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LGBTQA+ Pride Month Self-Acceptance:
A Message from Boston Evening Therapy Associates

LGBTQA+

We Support You. We Stand With You.

June is LGBTQA+ Pride month, and the team at Boston Evening Therapy Associates stands in solidarity with our Lesbian, Gay, Bisexual, Transgender, Queer, Questioning, Asexual, Gender Non-Comforming, and Non-Binary community, as well as with any and all of those folx who define themselves in the way that feels right and authentic to his/her/their identity.

While the human desire to live true to one’s identity is as natural as breathing, we appreciate, and are sensitive to, the unique struggles facing our LGBTQA+ community. Whether it is getting your pronouns right, connecting you with the best resources, or offering the kind of support you most need when you need, the team at Boston Evening Therapy Works would like to remind you that:

You are not alone.
You are welcome here.
You are accepted.

We are privileged to serve you and the LGBTQA+ community this June during Pride month, and with pride every other month of the year.

The inability to accept, tolerate, love, and be proud of one’s self is in one form or another a primary area of mental anguish and suffering.  It is also at the heart of a majority of circumstances in which people seek psychotherapy. From greeting cards to fortune cookies, we are told again and again that we must “love ourselves.” It is so easily said, but so hard to accomplish.

This is no accident. It is very hard work to accept all of ourselves. While successes, achievements, friendships, and romances are relatively easy to embrace (though not always, as in cases in which we convince ourselves we are “undeserving” of these things) it is the failures, dead ends, frustrations and enormous ambiguities of life which pose such a mighty challenge when we ask the question “Who am I,” and “Am I a good person, worthy of love and acceptance?”

While not only asking but answering these kinds of questions presents a “mighty challenge,” it also presents an immense opportunity. We have a chance to tap into our deep strengths that might be flexibility, gentleness, patience and kindness. We have a chance to tap into compassion — compassion for others and especially for ourselves.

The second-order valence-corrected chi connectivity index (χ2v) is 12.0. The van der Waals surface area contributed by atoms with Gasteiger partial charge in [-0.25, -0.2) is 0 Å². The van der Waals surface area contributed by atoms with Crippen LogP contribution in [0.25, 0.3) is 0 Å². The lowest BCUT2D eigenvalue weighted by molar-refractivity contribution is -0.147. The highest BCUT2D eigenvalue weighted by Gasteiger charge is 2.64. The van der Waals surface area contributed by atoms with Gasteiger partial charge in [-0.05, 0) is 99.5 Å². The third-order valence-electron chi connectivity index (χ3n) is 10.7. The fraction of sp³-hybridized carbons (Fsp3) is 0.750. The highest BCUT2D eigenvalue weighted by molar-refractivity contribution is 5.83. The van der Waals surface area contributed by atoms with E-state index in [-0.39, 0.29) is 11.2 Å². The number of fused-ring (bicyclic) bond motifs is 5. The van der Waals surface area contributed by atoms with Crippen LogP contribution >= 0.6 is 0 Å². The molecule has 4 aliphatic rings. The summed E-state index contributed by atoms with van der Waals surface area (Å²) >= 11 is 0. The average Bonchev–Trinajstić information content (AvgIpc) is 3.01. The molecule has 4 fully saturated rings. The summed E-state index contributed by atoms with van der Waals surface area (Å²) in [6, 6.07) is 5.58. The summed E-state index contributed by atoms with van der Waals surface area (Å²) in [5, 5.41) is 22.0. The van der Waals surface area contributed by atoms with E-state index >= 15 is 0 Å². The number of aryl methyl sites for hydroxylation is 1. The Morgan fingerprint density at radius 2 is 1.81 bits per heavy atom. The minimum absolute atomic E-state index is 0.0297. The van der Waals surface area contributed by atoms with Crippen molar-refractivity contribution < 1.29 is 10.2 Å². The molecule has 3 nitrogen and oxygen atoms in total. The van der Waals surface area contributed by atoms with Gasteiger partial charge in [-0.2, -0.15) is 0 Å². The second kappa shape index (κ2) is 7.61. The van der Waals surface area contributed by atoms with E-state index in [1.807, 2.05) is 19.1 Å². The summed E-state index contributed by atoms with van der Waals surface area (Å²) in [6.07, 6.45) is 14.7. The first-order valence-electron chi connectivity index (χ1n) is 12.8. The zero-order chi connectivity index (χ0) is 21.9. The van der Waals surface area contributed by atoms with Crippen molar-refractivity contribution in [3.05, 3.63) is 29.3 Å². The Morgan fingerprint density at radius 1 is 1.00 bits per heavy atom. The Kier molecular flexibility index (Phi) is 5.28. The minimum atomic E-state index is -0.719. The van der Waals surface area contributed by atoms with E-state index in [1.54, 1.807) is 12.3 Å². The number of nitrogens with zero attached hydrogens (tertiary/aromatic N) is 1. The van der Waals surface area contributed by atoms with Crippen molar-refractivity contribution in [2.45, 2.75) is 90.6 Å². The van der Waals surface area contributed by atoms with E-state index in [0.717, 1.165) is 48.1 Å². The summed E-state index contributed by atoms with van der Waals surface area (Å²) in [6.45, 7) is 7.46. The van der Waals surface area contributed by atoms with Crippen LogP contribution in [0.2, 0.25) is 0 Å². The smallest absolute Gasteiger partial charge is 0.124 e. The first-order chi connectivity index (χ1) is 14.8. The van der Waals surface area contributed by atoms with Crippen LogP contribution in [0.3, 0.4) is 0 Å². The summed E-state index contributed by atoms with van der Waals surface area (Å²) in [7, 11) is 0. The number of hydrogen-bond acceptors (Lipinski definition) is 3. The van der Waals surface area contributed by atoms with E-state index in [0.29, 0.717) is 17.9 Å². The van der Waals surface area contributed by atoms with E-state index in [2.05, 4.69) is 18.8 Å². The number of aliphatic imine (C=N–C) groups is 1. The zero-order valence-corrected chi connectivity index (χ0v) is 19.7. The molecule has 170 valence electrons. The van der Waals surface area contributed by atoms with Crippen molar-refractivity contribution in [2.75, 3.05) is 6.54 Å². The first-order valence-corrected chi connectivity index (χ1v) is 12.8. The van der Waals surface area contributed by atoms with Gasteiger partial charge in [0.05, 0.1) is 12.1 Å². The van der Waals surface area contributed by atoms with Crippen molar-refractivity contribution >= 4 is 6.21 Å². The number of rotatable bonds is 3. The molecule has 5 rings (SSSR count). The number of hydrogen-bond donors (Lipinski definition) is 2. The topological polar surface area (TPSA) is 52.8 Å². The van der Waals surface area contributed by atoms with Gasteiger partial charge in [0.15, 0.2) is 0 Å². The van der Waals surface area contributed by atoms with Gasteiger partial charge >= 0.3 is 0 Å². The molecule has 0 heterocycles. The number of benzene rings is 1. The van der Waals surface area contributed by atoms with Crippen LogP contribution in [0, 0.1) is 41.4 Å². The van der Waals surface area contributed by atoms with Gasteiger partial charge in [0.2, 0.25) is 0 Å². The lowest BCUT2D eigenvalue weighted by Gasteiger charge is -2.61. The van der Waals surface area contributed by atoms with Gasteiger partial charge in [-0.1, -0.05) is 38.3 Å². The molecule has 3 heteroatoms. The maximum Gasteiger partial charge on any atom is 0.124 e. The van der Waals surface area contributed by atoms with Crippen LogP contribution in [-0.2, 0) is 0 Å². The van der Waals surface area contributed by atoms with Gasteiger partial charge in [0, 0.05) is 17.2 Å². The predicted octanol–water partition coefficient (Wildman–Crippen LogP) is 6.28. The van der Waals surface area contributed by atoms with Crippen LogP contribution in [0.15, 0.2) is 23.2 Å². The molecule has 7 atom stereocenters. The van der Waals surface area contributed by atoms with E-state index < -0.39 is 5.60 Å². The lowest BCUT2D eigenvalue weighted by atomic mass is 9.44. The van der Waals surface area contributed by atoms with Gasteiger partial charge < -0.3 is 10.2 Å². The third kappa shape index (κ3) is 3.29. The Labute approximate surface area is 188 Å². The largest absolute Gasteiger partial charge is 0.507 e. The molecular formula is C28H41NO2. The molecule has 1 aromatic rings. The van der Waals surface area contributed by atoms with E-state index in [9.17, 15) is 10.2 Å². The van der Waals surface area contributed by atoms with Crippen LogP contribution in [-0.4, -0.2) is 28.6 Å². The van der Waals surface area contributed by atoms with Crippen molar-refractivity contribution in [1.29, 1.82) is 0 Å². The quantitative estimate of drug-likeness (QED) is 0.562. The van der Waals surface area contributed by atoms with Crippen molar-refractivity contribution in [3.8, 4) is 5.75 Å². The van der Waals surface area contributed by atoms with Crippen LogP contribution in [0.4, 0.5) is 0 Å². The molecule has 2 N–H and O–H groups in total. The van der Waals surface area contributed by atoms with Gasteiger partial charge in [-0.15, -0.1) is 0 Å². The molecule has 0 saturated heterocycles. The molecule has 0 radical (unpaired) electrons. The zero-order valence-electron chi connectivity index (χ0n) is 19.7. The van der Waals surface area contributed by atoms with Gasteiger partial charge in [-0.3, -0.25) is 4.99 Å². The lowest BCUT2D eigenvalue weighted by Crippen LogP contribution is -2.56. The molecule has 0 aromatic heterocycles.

Like any new habit or hobby, self-acceptance is no different. We don’t begin as experts, and have to do the heavy lifting it requires — there are no shortcuts to falling in love with oneself. To recognize and accept that, like muscles we exercise in the gym, we can choose to enhance, strengthen and emphasize certain traits and characteristics that remind us of who we are, and how we are worthy of genuine positive self-esteem. We must both learn to be kind to ourselves, and unlearn how to be negative (or at least, diminish unhealthy amounts of negativity wherever we can.).

The Role of Therapy in Self-Acceptance

Psychotherapist and Buddhist scholar Tara Brach refers to the painful doubts that emerge as the “trance of unworthiness” and the relentlessly destructive power of this trance over time can be emotionally devastating. It is the job of therapist and patient, working closely together to identify, slow down, stop and ultimately reverse, this form of thinking and being.

It is the work of the therapist and patient together to have the courage to recognize and name these “unforgivable parts” that live in all of us. To recognize with profound relief that these parts do not make us horrible, unlovable, unforgivable…..but merely human. And to see that striving towards the highest and best parts of ourselves with courage and determination makes us transcendent.

We are privileged to serve you and the LGBTQA+ community this June during Pride month, and with pride every other month of the year.

For therapists focused on LGBTQA+ clients, you can read more about: Jennifer Shaw, Emily M. Balasz, Anindita ChatterjeeBhaumik, Dyanne London

Original date of publication: September 18, 2013

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